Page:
Science, Medieval Philosophy, and the University Divided

St Albert the Great. Master of the Question Method, and dude who used to lie in fields drawing plants.

Let’s pull a few things together:

Many people – me, for example – claim that science is the product of Christianity. This claim is often violently disputed, typically by people who show no knowledge of what they’re talking about. It seems like an obvious claim to make to anyone with any familiarity with history at all – after all, science in the modern sense of a systematic, culturally supported effort to understand the physical world did arise only in what used to be called Christendom. Perhaps what is needed is a more systematic laying out of how – one is tempted to say ‘mechanically’ – this adoption and development of science came about.

Let’s take a look at how Noble prize winner, atheist and all around science god Richard Feynman explains real science versus fake Science!

From Feynman’s 1974 Cal Tech Commencement Address:

But there is one feature I notice that is generally missing in cargo cult science. That is the idea that we all hope you have learned in studying science in school–we never say explicitly what this is, but just hope that you catch on by all the examples of scientific investigation. It is interesting, therefore, to bring it out now and speak of it explicitly. It’s a kind of scientific integrity, a principle of scientific thought that corresponds to a kind of utter honesty–a kind of leaning over backwards. For example, if you’re doing an experiment, you should report everything that you think might make it invalid–not only what you think is right about it: other causes that could possibly explain your results; and things you thought of that you’ve eliminated by some other experiment, and how they worked–to make sure the other fellow can tell they have been eliminated.

Details that could throw doubt on your interpretation must be given, if you know them. You must do the best you can–if you know anything at all wrong, or possibly wrong–to explain it. If you make a theory, for example, and advertise it, or put it out, then you must also put down all the facts that disagree with it, as well as those that agree with it. …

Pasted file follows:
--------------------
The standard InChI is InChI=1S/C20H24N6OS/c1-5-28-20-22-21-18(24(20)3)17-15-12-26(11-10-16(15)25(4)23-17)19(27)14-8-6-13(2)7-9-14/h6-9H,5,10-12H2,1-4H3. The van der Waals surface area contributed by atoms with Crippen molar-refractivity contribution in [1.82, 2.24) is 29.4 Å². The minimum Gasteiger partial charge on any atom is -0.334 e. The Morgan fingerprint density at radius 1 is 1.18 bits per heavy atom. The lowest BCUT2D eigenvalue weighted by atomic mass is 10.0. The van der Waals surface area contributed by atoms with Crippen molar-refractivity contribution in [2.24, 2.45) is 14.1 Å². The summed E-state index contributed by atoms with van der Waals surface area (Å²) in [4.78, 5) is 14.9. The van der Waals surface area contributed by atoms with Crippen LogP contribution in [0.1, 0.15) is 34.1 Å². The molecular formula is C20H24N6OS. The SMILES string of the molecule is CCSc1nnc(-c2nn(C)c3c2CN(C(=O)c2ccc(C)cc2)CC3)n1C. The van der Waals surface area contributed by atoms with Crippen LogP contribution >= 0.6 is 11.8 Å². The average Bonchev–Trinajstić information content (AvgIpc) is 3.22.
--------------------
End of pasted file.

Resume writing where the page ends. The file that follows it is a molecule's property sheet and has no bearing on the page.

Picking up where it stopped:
In summary, the idea is to give all of the information to help others to judge the value of your contribution; not just the information that leads to judgement in one particular direction or another.

(Clarification: Here, just want to make clear one particular relationship between medieval philosophy and modern science. Please read Mike Flynn’s essays linked below for a much fuller exposition of the more general topic.)

Now, to steal borrow from the esteemed Mike Flynn’s blog, here is a description of the Question format used for centuries in the Medieval universities across Europe. This is how hundreds of thousands of people were taught to think, including the great-grandchildren of the ‘pre-logical’ Franks and the other barbarians who dominated Europe north of the Alps.

One approaches the problem to be discussed by laying it out in the following way:

  1. The Question to be answered; sometimes broken down into separate articles.
  2. The principles Objections (Antitheses) or arguments against the questions.  (It would seem not, because…)
  3. The principle argument in favor of the question (the Thesis)   (On the contrary…)
  4. The determination of the question (Synthesis)  (I answer that…)
  5. The specific rebuttals of the Antitheses.

Notice the similarities? What Feynman says is the key to real science is exactly the goal that is embodied by the Question method: an extraordinary honesty expressed in giving fair credit to the possible problems with your conclusions. All good science, just as all European philosophy before the Reformation, does this – it acknowledges any possible problems and addresses them head on. It doesn’t start out by disparaging opponents and ignoring or caricaturing their arguments, but rather by giving them their due. *

With Questions, you begin by stating what you think is true – then immediately express all counterarguments that might lead someone to disagree. In the medieval university classroom, the goal in setting Objections was to see how well and strongly one could express the opposing arguments – otherwise, you’re fighting a straw man. So students and teachers would bat around the Objections until that had them in the cleanest, strongest form they could get them in. Often, the Objections developed in this way are the strongest arguments available anywhere, stronger, even, than those proposed by actual proponents of the Antitheses. (Thus, Thomas’s statement of the two reasons to conclude that God does not exist** are tighter and stronger than any offered by modern atheists, who evidently lack the discipline to tighten up their own arguments, or even to distinguish an actual argument from a petulant assertion.)